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Danny Schechter, journalist, author (Plunder: The Crime of Our Time), television producer and an independent filmmaker, has a new essay today describing the takeover of our political process by big money and the subsequent formation of what can only be called the ‘presidential electoral complex,’ an industry unto itself. This industry consists of armies of consultants and experts well-versed in perception management, public relations, advertising and marketing, and even psychological warfare. The facts don’t matter any more, only the public’s perception of it. And so politics is more about controlling the sentiment of the masses than anything else. Thus like the military industrial complex controlling foreign policy and America’s militarism, we can say that the Presidential Electoral Complex has also perverted the nation’s ability to hold true democratic elections which represent the will of the people. The tail is wagging the dog in both instances:

Money, Politics, and Propaganda

…one of Jimmy Carters’s advisers, Pat Cadell, …said in 1979 that just because you have been elected doesn’t mean you stop campaigning, He wrote in his “Initial Working Paper on Political Strategy,” “it is my thesis governing with public approval requires a continuing political campaign.

Journalist Sidney Blumental, before he joined the Clinton White House, wrote The Permanent Campaign in 1980, revealing that political parties were dead and had been replaced by political consultants and other campaign professionals. (Disclosure: I helped get the book published by Beacon Press.)

In other words, politics had changed fundamentally: the old-style bosses were out and a new style media-driven system was in. Politics had also become a business with a whole retinue of advertising specialists, market researchers and pollsters.

Today, political journalist Joe Hagen labels this new army of experts for hire a “presidential electoral complex” – almost on the same scale as the military industrial complex. Their advice does not come cheap, with the tail today wagging the dog.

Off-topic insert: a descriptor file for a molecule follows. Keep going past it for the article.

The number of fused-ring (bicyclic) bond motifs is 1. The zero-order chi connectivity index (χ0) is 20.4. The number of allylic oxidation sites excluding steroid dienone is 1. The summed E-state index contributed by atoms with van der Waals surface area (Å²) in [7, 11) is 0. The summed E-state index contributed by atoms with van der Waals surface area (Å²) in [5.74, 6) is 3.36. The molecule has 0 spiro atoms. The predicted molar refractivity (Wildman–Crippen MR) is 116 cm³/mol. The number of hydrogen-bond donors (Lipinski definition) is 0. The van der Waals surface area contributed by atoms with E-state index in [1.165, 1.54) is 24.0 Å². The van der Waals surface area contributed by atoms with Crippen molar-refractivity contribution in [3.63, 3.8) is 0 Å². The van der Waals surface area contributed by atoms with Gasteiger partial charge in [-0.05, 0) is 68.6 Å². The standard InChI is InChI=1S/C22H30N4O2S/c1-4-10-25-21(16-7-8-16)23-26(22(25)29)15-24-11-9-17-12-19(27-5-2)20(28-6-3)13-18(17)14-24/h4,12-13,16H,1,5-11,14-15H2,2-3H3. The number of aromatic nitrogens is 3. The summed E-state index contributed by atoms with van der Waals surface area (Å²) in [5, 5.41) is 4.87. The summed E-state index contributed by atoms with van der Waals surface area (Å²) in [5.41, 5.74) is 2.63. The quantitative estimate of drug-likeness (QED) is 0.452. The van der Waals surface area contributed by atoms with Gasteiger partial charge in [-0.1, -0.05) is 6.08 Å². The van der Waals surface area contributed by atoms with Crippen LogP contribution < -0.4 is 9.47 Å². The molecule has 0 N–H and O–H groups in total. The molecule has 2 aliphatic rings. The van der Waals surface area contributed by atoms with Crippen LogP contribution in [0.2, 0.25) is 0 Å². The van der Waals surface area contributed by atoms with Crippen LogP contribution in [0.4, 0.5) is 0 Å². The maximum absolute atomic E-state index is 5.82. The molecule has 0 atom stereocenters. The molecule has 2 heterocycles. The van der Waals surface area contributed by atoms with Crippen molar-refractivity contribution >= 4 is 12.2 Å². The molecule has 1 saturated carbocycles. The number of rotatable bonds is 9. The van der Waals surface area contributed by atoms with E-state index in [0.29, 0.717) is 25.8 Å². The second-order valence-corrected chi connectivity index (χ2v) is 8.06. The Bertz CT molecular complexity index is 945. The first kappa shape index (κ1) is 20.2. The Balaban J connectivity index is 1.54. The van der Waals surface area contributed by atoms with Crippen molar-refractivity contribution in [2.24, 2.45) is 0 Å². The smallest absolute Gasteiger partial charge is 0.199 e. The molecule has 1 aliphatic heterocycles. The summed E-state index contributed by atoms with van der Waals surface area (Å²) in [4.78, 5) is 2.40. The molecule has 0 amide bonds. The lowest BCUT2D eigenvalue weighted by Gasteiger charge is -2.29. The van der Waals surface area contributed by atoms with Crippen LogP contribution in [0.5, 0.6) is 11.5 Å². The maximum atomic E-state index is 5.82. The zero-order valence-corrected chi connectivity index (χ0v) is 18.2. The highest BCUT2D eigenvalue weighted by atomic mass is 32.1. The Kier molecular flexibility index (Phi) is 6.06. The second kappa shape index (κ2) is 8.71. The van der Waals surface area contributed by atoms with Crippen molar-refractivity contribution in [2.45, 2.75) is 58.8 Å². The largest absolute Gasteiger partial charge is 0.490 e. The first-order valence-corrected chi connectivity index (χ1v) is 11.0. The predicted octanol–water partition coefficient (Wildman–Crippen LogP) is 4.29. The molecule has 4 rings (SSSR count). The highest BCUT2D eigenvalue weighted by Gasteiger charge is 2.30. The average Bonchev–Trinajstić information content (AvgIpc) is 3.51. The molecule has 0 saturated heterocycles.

Any serious candidate hires his team and then has to raise millions to pay for it. When politics spawned a profession, the big money that’s transformed politics no longer went just to candidates but to the industry around them.

They also developed a stake in the fostering polarization and continuing crisis so that their counsel will be solicited more often. Increasingly political campaigns were run like military commands with centralized top-down direction, defensive and offensive strategies and tactics as well as psychological warfare. The campaign gurus are well schooled in the techniques of perception management.

This industry is bi-partisan with hired guns always shopping for the best deal irrespective of party. One-time dirty trickster Roger Stone who worked first for Richard Nixon ended up advising everyone from Al Sharpton to Donald Trump, to Libertarian Gary Johnson.

Some of these advisers step over the legal line like GOP operative Alan Raymond but few get caught. The New York Times reported In New Hampshire’s hotly contested 2002 Senate race, Democratic get-out-the-vote phone banks were jammed with incoming calls on Election Day. The Republican, John Sununu, won re-election by under 20,000 votes, and Allen Raymond, a Republican Party operative, went to jail for his role in the jamming.

Raymond has now written a book about his experiences, How to Rig an Election: Confessions of a Republican Operative. In it, he paints a picture of the corruption of modern politics that should leave no doubt about the creativity and cynicism of operatives like Raymond or the need for tough new election-reform legislation.

Wikipedia had two other examples of the focus on permanent campaigns:

“A famous example that illustrates just how strongly this mind-set has come to influence politics was during the Clinton Administration when pollster Dick Morris asked voters to help decide where Bill Clinton would go on vacation.

“In the words of columnist Joe Klein, ‘The pressure to “win” the daily news cycle – to control the news – has overwhelmed the more reflective, statesmanlike aspects of the office.’ (After getting caught in a sex scandal, Morris was fired by Clinton and later resurfaced as a pundit at Fox News.)

Scott McClellan, former White House Press Secretary for U.S. President George W. Bush, wrote in his 2008 memoir What Happened: Inside the Bush White House and Washington’s Culture of Deception that the Bush White House suffered from a ‘permanent campaign’ mentality, and that policy decisions were inextricably interwoven with politics.

Many of the press secretaries and campaign managers work hard to contain mistakes. The bookshelves are filled with advice about how to do that. This is from an email promoting interviews with a campaign expert turned author:

“Every word and action on the campaign trail from a televised debate to a town meeting, to an innocent question from a voter to a pointed question from the media … all of these daily events call for immediate, strategic communication.